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Air Force Crew Chief Follows, Sets Example

By John D. Banusiewicz
American Forces Press Service

LUKE AIR FORCE BASE, Ariz., Aug. 16, 2004 – "I want everyone I meet to know how proud I am to be part of the best air force in the world," said Scott V. Stout, F-15 Eagle maintenance trainer assigned to Detachment 12, 372nd Training Squadron here.

Click photo for screen-resolution image
Tech. Sgt. Scott V. Stout, an F-15 maintenance trainer at Luke Air Force Base, Ariz., joined the Air Force to gain the professionalism he saw in his father, and said today he wants to share his dedication to service with everyone he meets. Air Force photo
  

(Click photo for screen-resolution image);high-resolution image available.

"I like seeing the reflection of my ribbons and medals in people's eyes. Whether it's among civilians, shaking hands with the command chief master sergeant or meeting the newest airman on base, I want my dedication to the Air Force to be self-evident."

At 17, Stout, of Jim Thorpe, Pa., saw joining the Air Force as a way to acquire the professionalism he saw in his father, a coal-mine truck driver who served as a P-3 Orion flight engineer in the Navy during the Vietnam War.

Today, as a technical sergeant with 18 years of service and a line number for promotion to master sergeant, Stout continues to work toward that goal while setting his own example for others.

He said all he's had to do is look around during his career to know how to conduct himself, and he sees those lessons affecting his success even after the 30-year Air Force career he plans to have.

"I believe that following leaders and emulating their examples of professionalism will carry me well into the future," he said. His service so far, he added, has given him many of the qualities he looks for in the people who lead him, from his front-line supervisor to the commander in chief.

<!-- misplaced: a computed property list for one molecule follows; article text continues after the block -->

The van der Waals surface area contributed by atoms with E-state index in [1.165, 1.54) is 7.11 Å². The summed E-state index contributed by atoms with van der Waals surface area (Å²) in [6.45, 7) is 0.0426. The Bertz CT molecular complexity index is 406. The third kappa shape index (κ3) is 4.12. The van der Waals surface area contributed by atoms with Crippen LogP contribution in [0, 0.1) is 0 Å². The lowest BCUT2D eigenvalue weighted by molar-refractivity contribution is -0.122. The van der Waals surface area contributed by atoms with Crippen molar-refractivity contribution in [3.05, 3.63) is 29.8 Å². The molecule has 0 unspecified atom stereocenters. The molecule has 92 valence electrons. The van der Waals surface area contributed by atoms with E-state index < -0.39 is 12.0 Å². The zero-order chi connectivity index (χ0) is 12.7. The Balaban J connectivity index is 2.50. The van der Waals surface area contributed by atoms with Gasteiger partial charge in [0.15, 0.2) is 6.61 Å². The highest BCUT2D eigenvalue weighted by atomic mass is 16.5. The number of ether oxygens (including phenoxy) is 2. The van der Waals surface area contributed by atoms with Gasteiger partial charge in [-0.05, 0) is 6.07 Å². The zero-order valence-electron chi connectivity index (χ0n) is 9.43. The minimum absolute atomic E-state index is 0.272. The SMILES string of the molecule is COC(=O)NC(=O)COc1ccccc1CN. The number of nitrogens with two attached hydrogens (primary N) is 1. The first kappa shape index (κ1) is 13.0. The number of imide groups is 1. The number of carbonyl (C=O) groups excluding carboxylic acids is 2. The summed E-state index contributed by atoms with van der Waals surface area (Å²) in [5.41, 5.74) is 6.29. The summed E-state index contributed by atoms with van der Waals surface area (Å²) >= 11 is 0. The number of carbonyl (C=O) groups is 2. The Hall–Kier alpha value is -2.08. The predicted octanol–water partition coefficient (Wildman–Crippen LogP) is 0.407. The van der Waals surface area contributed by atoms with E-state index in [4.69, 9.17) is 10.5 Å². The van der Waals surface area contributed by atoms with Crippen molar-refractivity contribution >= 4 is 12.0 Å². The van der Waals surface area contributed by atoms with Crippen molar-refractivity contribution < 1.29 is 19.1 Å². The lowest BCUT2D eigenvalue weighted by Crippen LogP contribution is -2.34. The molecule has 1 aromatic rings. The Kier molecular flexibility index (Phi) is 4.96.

An F-15 maintenance crew chief by trade, Stout said his long deployment for the Gulf War more than a decade ago was a sacrifice but not for him. "'Sacrifice' sounds as though I had given something," he said. "I feel that my time in that environment was a lot more difficult on my mother and the rest of my family than it was for me. They made the sacrifice."

Stout designs, develops, tests and accepts new F-15-specific maintenance trainers for the Air Force. He also keeps trainers current with constantly changing F-15 system configurations. "Managing time, money and assets is challenging, but rewarding," he said. "My efforts affect the Air Force on an 'end user' level. I get my real reward every time an F-15 puts its landing gear up and then gets to put it back down after completing a mission. That's the best thing about my job."

Having his name on the No. 8 Thunderbirds jet as a crew chief while assigned to the Air Force's aerial demonstration team has been the highlight of his career so far, he said. But his experiences as a crew chief in the Gulf War are right up there with it, he added.

"Seeing my name on the side of my 'gray' jet after it completed a real mission in the Gulf" also was a thrill, he said. "I made that jet fly for my pilot -- safely and correctly."

The 35-year-old noncommissioned officer and his wife, Senior Airman Susan K. Stout, are the parents of two sons: Bret, 8, and Spencer, 19 months. Between his work and his family, life is good, he said.

"I have the perfect wife, perfect boys and am surrounded by professionals who share the same focus on life," he said. "I have learned that dedication to my family is well balanced with my dedication to the Air Force. They are equally important, and equally rewarding."

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